Three Turkish banks have applied to the Competition Authority (RK) to take over 55 percent stake of telecommunications giant Türk Telekom over the unpaid debts of their owner Saudi Oger.
The application for the takeover through a special-purpose entity/vehicle (SPV) was made public by the RK on its website on Thursday.
Creditor banks will extend a loan of up to $4 billion to the SPV they are creating to take over 55 percent of Turk Telekom as part of debt restructuring talks, two sources close to the matter told Reuters.
The majority stake will be used as collateral for the loan, according to the sources, who asked not to be named because the information is confidential.
"A $3 billion to $4 billion loan will be extended to this special purpose vehicle and banks will take the 55 percent stake as collateral," one of the sources said, adding that the plan is to complete the process in the third quarter.
Oger Telecommunications (Otaş), owned by Lebanon's Hariri family, had used a loan of $4.75 billion in 2013, showing 55 percent of its shares in Türk Telekom as guarantee. However, it failed to repay its installments.
The banks behind the move are Akbank, Garanti Bank and İş Bank, the three biggest private banks in the country.
Turkish broadcaster NTV reported that Otaş owes $1.7 billion to Akbank, $1 billion to Garanti Bank, and $500 million to İş Bank. French lender BNP Paribas and Deutsche Bank also extended loans to Otaş, it said.
Garanti Bank, İş Bank and Akbank reclassified Oger Telecom's debt as "closely watched" at the end of 2017.
Following the RK's announcement, Türk Telekom shares gained over 6 percent, amid an overall rise of 1.9 percent in the BIST-100 Index.
Moreover, with the communique published in the Official Gazette dated June 5 and amending the notification of share purchase offer, an annex was made to the 18th article entitled "Exemption from the obligation for share purchase offers."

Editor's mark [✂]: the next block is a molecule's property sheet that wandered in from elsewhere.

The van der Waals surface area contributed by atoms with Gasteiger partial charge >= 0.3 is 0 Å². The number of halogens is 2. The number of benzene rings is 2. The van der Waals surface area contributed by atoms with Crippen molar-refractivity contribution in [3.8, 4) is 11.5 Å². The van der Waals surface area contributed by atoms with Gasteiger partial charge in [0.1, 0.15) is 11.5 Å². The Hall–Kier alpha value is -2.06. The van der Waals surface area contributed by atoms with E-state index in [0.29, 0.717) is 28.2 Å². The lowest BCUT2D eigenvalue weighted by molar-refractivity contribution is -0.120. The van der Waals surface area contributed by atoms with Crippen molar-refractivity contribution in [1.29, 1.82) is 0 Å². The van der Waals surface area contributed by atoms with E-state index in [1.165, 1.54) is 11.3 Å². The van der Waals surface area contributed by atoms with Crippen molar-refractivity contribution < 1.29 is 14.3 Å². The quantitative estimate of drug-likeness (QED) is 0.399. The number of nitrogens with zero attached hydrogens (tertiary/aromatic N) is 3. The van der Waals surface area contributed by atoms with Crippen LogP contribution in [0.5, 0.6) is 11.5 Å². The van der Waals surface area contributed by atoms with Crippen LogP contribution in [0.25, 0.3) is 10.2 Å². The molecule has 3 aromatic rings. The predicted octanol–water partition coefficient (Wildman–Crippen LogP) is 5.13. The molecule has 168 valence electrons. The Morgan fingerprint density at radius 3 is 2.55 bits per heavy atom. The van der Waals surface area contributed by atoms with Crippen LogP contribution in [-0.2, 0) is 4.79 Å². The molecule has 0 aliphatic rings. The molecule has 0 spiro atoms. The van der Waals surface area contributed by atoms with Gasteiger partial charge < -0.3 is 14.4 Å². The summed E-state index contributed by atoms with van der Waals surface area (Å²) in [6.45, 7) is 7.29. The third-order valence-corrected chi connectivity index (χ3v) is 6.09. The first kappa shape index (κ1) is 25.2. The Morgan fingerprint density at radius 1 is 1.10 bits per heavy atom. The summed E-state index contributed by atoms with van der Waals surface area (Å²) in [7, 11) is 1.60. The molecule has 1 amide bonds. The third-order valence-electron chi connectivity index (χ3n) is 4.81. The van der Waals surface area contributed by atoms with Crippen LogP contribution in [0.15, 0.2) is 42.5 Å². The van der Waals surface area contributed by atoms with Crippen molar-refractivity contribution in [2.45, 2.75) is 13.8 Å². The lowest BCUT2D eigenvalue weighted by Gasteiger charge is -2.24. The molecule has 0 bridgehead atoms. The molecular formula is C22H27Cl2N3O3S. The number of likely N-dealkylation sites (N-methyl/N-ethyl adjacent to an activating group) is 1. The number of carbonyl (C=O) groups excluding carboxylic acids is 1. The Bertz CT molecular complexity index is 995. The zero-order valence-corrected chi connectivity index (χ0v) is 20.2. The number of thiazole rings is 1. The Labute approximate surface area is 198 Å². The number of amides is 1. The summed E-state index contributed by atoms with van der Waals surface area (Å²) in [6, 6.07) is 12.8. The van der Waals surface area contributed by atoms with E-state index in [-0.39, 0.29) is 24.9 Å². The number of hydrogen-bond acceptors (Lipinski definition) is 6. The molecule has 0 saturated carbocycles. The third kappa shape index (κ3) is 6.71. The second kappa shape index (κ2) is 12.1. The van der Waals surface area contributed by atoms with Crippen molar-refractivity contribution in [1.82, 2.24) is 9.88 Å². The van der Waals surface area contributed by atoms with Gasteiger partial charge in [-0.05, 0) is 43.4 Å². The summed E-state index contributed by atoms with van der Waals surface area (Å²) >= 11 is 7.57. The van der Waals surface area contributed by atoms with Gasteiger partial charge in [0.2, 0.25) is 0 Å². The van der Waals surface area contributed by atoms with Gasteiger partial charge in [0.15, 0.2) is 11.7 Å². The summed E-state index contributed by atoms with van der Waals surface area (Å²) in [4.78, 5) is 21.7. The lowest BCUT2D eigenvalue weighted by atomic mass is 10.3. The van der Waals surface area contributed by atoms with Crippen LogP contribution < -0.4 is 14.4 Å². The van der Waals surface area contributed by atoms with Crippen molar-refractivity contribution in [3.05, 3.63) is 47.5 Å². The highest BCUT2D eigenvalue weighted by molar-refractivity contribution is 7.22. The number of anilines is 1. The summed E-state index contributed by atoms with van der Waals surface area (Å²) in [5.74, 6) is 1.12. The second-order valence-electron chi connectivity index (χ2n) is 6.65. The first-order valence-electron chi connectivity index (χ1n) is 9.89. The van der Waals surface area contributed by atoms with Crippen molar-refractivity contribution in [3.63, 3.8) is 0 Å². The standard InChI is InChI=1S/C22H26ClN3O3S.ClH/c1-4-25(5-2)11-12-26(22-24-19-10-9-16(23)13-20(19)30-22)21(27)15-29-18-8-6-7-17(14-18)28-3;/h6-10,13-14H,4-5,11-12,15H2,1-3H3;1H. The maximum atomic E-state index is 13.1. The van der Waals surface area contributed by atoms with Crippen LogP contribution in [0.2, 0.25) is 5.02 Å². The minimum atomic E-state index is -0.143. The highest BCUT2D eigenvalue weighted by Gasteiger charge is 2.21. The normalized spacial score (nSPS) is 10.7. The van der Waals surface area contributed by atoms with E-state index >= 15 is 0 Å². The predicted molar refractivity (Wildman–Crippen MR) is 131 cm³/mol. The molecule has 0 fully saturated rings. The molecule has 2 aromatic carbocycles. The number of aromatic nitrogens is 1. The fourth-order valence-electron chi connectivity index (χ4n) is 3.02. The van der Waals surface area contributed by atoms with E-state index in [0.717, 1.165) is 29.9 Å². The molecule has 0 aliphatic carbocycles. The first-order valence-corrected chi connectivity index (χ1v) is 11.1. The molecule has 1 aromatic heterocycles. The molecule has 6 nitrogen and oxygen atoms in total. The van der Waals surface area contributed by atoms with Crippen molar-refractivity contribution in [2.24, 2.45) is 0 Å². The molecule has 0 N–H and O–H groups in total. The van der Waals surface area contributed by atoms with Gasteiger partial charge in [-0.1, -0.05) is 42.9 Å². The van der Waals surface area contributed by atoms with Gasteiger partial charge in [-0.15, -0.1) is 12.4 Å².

According to the two paragraphs added to the article, in the case that the shares given to the bank as a collateral for the loan in case of non-repayment of the bank loans are, pursuant to the 47th article of the law, transferred to the ownership of the bank or to the special purpose business in which the bank is the founder, Capital Markets Board (SPK) may grant an exemption to the obligation to make a share purchase offer upon application.
Article 47 of the Capital Markets Law introduced an innovation in the pledge law and allowed loan contracts based on capital market instruments to be transferred to the creditor's ownership of pledged capital market instruments if the debtor defaulted. Before the arrangement, the creditor had to go to the executive sales.
Thanks to the arrangement, banks that gave taken Türk Telekom's shares as warranty by providing loans to Otaş, will now be able to own the said shares. They can even transfer it to a special purpose company by removing it from their balance sheets.
In addition to the 55 percent share owned by Oger, the Turkish Undersecretariat of Treasury has a 25 percent stake in Türk Telekom, while a 5 percent stake is owned by the country's Sovereign Wealth Fund and 15 percent is being traded in Borsa Istanbul.
Türk Telekom was established in 1995 after telecommunications operations were separated from Turkish Post (PTT), and privatized in 2005. In addition to operating land-based infrastructure, the company is the largest landline operator and internet service provider in the country. It is also the third-largest cellphone operator in Turkey.
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